Manifesto of Race

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The Manifesto of Race (Italian: Manifesto della razza), sometimes known as the Charter of Race or Racial Manifesto, was a manifesto published on 14 July 1938 which prepared the enactment, in September 1938, of a set of laws in Fascist Italy. The laws are regarded as antisemitic in nature, stripping the Jews of Italian citizenship and with it any position in the government or professions which many previously held. The manifesto demonstrated the enormous influence Adolf Hitler had over Benito Mussolini since Italy had become allied with Nazi Germany.[1]

History[edit]

In the sixteen years of Benito Mussolini's dictatorship prior to this, there had not been any race laws; Mussolini had held the view that a small contingent of Italian Jews had lived in Italy "since the days of the Kings of Rome" (a reference to the Bené Roma) and should "remain undisturbed".[1] There were even some Jews in the National Fascist Party, such as Ettore Ovazza who in 1935 founded the Jewish Fascist paper La Nostra Bandiera.[2] The German influence on Italian policy upset the established balance in Fascist Italy and proved highly unpopular to most Italians, to the extent that Pope Pius XI sent a letter to Mussolini protesting against the new laws.[3] Among the 42 signers of the "Manifesto of Race" were two medical doctors (S. Visco and N. Fende), an anthropologist (L. Cipriani), a zoologist (E. Zavattari) and a statistician (F. Savorgnan).[4]

The Manifesto of Race, published in July 1938, declared the Italians to be descendants of the Aryan race. It targeted races that were seen as inferior (i.e. not of Aryan descent). In particular, Jews were banned from many professions and could have their property confiscated. Under racial laws, marriages between Italians and Jews were abolished, Jews were banned from positions in banking, government, and education, and their properties were confiscated.[clarification needed] These laws also targeted African races.

Motivations[edit]

According to the historian Renzo De Felice, the influence of the Nazis and of Germany was significant, but not the sole factor in the generation of these racial concerns and decrees. From the Nazi side there had not been pressure because Italy allied itself even in this subject of race with Germany; and Mussolini had been himself ideologically expounding upon the need to preserve the stock of the "European Aryan" race for years.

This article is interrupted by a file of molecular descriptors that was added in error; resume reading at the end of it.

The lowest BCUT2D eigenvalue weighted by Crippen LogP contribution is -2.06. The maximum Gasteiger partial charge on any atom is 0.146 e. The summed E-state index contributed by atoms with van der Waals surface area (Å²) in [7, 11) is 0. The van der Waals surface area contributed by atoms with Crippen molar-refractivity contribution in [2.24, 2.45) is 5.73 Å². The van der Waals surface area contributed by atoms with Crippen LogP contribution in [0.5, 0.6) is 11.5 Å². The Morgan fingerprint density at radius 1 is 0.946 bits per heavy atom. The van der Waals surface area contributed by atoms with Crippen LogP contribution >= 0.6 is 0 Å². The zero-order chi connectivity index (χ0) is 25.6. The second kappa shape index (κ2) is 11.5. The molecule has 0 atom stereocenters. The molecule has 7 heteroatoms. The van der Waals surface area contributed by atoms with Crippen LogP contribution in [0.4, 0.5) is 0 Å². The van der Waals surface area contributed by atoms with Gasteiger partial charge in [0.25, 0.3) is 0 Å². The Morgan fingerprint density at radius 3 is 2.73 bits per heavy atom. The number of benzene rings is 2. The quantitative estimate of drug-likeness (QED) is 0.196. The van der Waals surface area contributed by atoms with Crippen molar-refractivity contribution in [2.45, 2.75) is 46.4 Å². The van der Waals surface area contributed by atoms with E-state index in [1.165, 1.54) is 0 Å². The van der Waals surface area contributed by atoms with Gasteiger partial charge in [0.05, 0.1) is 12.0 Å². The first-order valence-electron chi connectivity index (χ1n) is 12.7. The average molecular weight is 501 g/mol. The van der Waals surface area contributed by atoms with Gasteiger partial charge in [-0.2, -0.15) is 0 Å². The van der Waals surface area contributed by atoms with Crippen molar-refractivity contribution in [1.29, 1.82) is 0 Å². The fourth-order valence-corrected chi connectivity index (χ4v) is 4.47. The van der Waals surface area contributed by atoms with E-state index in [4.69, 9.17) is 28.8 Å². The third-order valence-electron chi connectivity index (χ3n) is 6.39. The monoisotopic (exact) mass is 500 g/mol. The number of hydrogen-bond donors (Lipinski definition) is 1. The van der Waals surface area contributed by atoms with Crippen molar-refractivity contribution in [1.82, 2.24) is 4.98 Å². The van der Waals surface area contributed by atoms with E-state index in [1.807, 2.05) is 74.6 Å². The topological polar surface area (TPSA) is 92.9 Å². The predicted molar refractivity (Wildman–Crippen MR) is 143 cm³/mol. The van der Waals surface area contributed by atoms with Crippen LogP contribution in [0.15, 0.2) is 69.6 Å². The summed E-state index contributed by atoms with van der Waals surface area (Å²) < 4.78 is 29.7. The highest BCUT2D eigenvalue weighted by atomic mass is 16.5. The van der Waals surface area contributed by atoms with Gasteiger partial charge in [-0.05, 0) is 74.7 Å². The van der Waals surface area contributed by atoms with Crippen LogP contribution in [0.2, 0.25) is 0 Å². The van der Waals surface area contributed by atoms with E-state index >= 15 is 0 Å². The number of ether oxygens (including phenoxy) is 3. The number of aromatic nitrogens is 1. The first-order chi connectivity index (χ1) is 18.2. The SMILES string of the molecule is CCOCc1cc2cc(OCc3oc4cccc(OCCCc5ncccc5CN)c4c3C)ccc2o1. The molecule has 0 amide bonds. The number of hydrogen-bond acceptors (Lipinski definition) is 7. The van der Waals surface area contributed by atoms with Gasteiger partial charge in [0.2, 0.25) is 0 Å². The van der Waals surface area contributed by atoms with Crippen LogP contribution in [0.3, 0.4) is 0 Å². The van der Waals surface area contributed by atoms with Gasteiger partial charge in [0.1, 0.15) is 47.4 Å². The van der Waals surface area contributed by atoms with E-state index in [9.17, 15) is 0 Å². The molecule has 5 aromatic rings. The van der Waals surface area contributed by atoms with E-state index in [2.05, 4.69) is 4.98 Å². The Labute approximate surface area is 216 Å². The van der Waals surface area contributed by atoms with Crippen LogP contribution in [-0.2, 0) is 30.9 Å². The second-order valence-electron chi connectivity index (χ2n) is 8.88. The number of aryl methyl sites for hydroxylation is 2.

The strong Italian and German alliance was greatly bound by the common political philosophy of fascism as a form of "progressive reaction"—both Mussolini and Hitler despised modern-style liberal humanist democracy, but lauded their own ideas of fascism as paradoxically the fulfillment of true, anti-Marxist, "organized, centralized, authoritarian democracy" or "folk-socialist democracy". Mussolini was greatly admired by Adolf Hitler, and in one of his conversations Hitler opened up emotionally, declaring the Duce was his "only real friend". Hitler was captivated and personally inspired by the 1922 March on Rome and envisioned himself at the head of a similar march on Berlin.[5] Thus, Mussolini increasingly decided to harmonize Italian Fascism with the National Socialists by introducing anti-Semitic legislation in Italy as evidence of his good faith. He conceived it, at least partially and tactically, as an offering calculated to solidify the Italo-German Alliance. In Fascist literature and periodicals, a shift toward a less refined racism, accentuating the biological, Indo-European element occurred, emphasizing the original Latin Romans as a nucleus of warlike Aryans closely related to Celtic and paleo-Iranian ethnic groups (see Italo-Celtic) and more and more Italian Fascist nationalism merged with Aryan racism doctrinally.

After considerable resistance, National Socialists influence began to penetrate some circles in Fascist Italy. The individualistic maverick thinker Julius Evola was key in introducing Aryan racism and anti-Semitism into Fascist Italy. In general, however, there was a concerted effort to distinguish Fascist "racism", allegedly of "culturalist" variety, from that emanating from the Germanic realm. Giovanni Gentile, for example, despised the introduction of biological racism into Fascism, and the same can be said of the majority of the early theoreticians of intellectual Fascism. Yet a concern for corporate group national identity, as opposed to what Gentile called the "solipsist ego" enshrined by demo-liberal politics, was always part of the Fascist world-view. In any case, it was not unusual, before the outbreak of Second World War, for Fascist intellectuals to oppose themselves to the more excessive and irrational components of Ariosophy-descended National Socialist racism.[6]

See also[edit]

References[edit]

  1. ^ a b Hollander, Ethan J. Italian Fascism and the Jews (PDF). University of California. ISBN 0-8039-4648-1. 
  2. ^ "The Italian Holocaust: The Story of an Assimilated Jewish Community". ACJNA.org. 8 January 2008. 
  3. ^ "Mussolini and the Roman Catholic Church". HistoryLearningSite.co.uk. 8 January 2008. 
  4. ^ Giovanni Sale (2009). Le leggi razziali in Italia e il Vaticano. Editoriale Jaca Book. p. 72. 
  5. ^ Axelrod, 180
  6. ^ Gregor, 56

External links[edit]

  • Gregor, A. James; The Search for Neofascism, New York, Cambridge University Press (2006). ISBN 978-0-521-85920-2
  • Gregor, A. James; Mussolini's Intellectuals: Fascist Social and Political Thought, Princeton, Princeton University Press (2005).
  • Axelrod, Alan; Benito Mussolini, Indianapolis, Alpha Books (2002). ISBN 0-02-864214-7
  • Wiskemann, Elizabeth; Fascism in Italy: Its Development and Influence, New York, St. Martins Press (1969).